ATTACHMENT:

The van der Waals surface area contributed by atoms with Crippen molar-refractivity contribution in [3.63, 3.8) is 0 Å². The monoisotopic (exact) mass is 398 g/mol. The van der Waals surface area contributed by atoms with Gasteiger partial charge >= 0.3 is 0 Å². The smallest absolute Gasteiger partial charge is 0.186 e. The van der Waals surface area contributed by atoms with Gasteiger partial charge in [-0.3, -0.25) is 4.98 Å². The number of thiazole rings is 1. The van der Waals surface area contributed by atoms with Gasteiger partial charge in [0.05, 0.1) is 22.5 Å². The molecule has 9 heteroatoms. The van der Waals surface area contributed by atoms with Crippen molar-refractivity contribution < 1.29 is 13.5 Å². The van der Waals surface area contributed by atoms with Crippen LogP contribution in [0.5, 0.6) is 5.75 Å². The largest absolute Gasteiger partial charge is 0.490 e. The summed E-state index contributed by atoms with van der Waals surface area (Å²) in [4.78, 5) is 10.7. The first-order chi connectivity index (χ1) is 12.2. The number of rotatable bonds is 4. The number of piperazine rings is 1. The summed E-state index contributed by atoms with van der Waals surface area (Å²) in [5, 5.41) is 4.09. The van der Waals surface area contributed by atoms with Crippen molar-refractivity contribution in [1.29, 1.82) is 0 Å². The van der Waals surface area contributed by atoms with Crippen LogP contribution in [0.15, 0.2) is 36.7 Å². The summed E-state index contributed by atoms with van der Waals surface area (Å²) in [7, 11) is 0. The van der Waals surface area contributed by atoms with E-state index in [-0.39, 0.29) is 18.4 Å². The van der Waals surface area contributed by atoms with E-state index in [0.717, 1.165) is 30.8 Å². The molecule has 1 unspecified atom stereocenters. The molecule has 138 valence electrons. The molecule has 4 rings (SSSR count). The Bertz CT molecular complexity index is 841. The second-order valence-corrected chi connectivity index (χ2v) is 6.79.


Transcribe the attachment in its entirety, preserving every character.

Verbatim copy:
The van der Waals surface area contributed by atoms with Crippen molar-refractivity contribution in [3.63, 3.8) is 0 Å². The monoisotopic (exact) mass is 398 g/mol. The van der Waals surface area contributed by atoms with Gasteiger partial charge >= 0.3 is 0 Å². The smallest absolute Gasteiger partial charge is 0.186 e. The van der Waals surface area contributed by atoms with Gasteiger partial charge in [-0.3, -0.25) is 4.98 Å². The number of thiazole rings is 1. The van der Waals surface area contributed by atoms with Gasteiger partial charge in [0.05, 0.1) is 22.5 Å². The molecule has 9 heteroatoms. The van der Waals surface area contributed by atoms with Crippen molar-refractivity contribution < 1.29 is 13.5 Å². The van der Waals surface area contributed by atoms with Crippen LogP contribution in [0.5, 0.6) is 5.75 Å². The largest absolute Gasteiger partial charge is 0.490 e. The summed E-state index contributed by atoms with van der Waals surface area (Å²) in [4.78, 5) is 10.7. The first-order chi connectivity index (χ1) is 12.2. The number of rotatable bonds is 4. The number of piperazine rings is 1. The summed E-state index contributed by atoms with van der Waals surface area (Å²) in [5, 5.41) is 4.09. The van der Waals surface area contributed by atoms with Crippen molar-refractivity contribution in [1.29, 1.82) is 0 Å². The van der Waals surface area contributed by atoms with Crippen LogP contribution in [0.15, 0.2) is 36.7 Å². The summed E-state index contributed by atoms with van der Waals surface area (Å²) in [7, 11) is 0. The van der Waals surface area contributed by atoms with E-state index in [-0.39, 0.29) is 18.4 Å². The van der Waals surface area contributed by atoms with E-state index in [0.717, 1.165) is 30.8 Å². The molecule has 1 unspecified atom stereocenters. The molecule has 138 valence electrons. The molecule has 4 rings (SSSR count). The Bertz CT molecular complexity index is 841. The second-order valence-corrected chi connectivity index (χ2v) is 6.79.